As with The Dark Knight, Nolan didn’t want to rely on special effects to tell the story, so he built massive sets around the world. In a converted aircraft hangar in Cardington, Bedfordshire, where he filmed parts of the two Batman movies, he built a massive rotating set, and, in Calgary, Alberta, he constructed a multi-level fortress on top of a mountain and then waited for a huge snowstorm, which eventually arrived. A key scene was filmed at the architecture school at University College London, where Nolan studied English and met his future wife.

Warner Bros, who coughed up the £120 million budget, are banking on Inception catching on as a brainy Mission Impossible or Matrix and were hoping to take it a step further by converting it to 3D. Unenthusiastic, Nolan toyed with the idea, but, after a few tests, decided there was not enough time to do so to the standards he required.

It has been rumoured that the third Batman film, which is due to start filming in March, will be in 3D, as will the new Superman adventure, which Nolan and his wife are producing, although Nolan himself is non-committal.

“I’m taking a bit of a wait-and-see attitude towards 3D,” he says. “It’s come and gone many times over the years. I don’t particularly enjoy watching films in 3D because I think that a well-shot and well-projected film has a very three-dimensional quality to it, so I’m somewhat sceptical of the technology.

“Until we get rid of the glasses, or until we really massively improve the process, I’m a little wary of it.”

Then, as if suddenly remembering Warner Bros’ urgent desire to keep up with the latest trend and cater to the needs of young moviegoers, he added: “But we’ll be looking at it, and if that’s what audiences are demanding from blockbusters — and we’re making blockbusters — then it’s something we’ll address.”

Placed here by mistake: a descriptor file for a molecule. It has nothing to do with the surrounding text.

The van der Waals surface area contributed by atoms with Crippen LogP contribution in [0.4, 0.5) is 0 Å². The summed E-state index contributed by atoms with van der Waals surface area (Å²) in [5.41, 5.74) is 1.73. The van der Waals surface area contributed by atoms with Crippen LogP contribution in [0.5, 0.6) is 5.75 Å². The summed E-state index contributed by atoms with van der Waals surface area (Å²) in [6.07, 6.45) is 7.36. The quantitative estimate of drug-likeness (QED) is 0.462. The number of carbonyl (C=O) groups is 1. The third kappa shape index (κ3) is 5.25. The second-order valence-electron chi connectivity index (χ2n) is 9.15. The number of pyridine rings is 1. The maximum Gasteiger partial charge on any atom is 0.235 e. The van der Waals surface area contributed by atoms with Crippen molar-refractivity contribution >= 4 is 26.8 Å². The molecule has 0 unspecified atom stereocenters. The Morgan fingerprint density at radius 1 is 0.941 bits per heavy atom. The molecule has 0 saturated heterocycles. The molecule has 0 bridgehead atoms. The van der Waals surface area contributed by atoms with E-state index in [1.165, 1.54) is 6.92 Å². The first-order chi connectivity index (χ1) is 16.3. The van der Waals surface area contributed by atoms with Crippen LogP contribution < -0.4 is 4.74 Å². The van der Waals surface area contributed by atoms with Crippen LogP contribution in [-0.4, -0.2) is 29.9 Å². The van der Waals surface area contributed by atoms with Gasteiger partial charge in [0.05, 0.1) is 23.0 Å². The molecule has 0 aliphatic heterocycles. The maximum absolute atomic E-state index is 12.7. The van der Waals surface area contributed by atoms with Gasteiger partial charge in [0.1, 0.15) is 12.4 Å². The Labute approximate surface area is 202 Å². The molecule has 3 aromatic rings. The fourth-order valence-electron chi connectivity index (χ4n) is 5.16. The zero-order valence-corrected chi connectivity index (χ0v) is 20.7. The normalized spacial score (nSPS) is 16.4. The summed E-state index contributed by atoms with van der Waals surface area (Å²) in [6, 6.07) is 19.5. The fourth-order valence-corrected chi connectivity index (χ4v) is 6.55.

Do you prefer films in 3D? Why/why not? Tell t2@abpmail.com


Inception

A sci-fi action thriller

Director-Producer-Writer: Chris Nolan

The Story: Dom Cobb is a thief, skilled in the dangerous art of stealing valuable secrets from deep within the subconscious during the dream state, when the mind is at its most vulnerable. His rare ability has made him a coveted player in the world of corporate espionage, but it has also made him an international fugitive that cost him everything he loved. Now he is being offered a chance at redemption. One last job. Cobb has to pull off a reverse act this time. This time it is not stealing an idea but planting one. If they succeed, it would be the perfect crime. But he seems to be up against a dangerous enemy that can predict his every move. An enemy that only Cobb could have seen coming.

The Players:

Leonardo DiCaprio as Dom Cobb, the Extractor — a man who specialises in subconscious security, but steals his clients’ ideas

 

Marion Cotillard as Mallorie ‘Mal’ Cobb, — Dom Cobb’s deceased wife, who manifests in the dreamscape beyond Cobb’s control

 

Ellen Page as Ariadne, the Architect — a college graduate student who constructs the world of the dream

 

Ken Watanabe as Saito, the Tourist — a businessman who employs
Cobb

 

Cillian Murphy as Robert Fischer, Jr., — the heir to a business empire and Dom’s latest client and target

 

Joseph Gordon-Levitt as Arthur, the Point Man — the person responsible for researching the team’s targets

 

Tom Hardy as Eames, the Forger — a team member who impersonates the target within the dream world

 

Michael Caine as Miles, Cobb’s mentor, teacher, and father-in-law, and Ariadne’s college professor. Miles is also the guardian of Cobb’s children.

 

Inception releases today.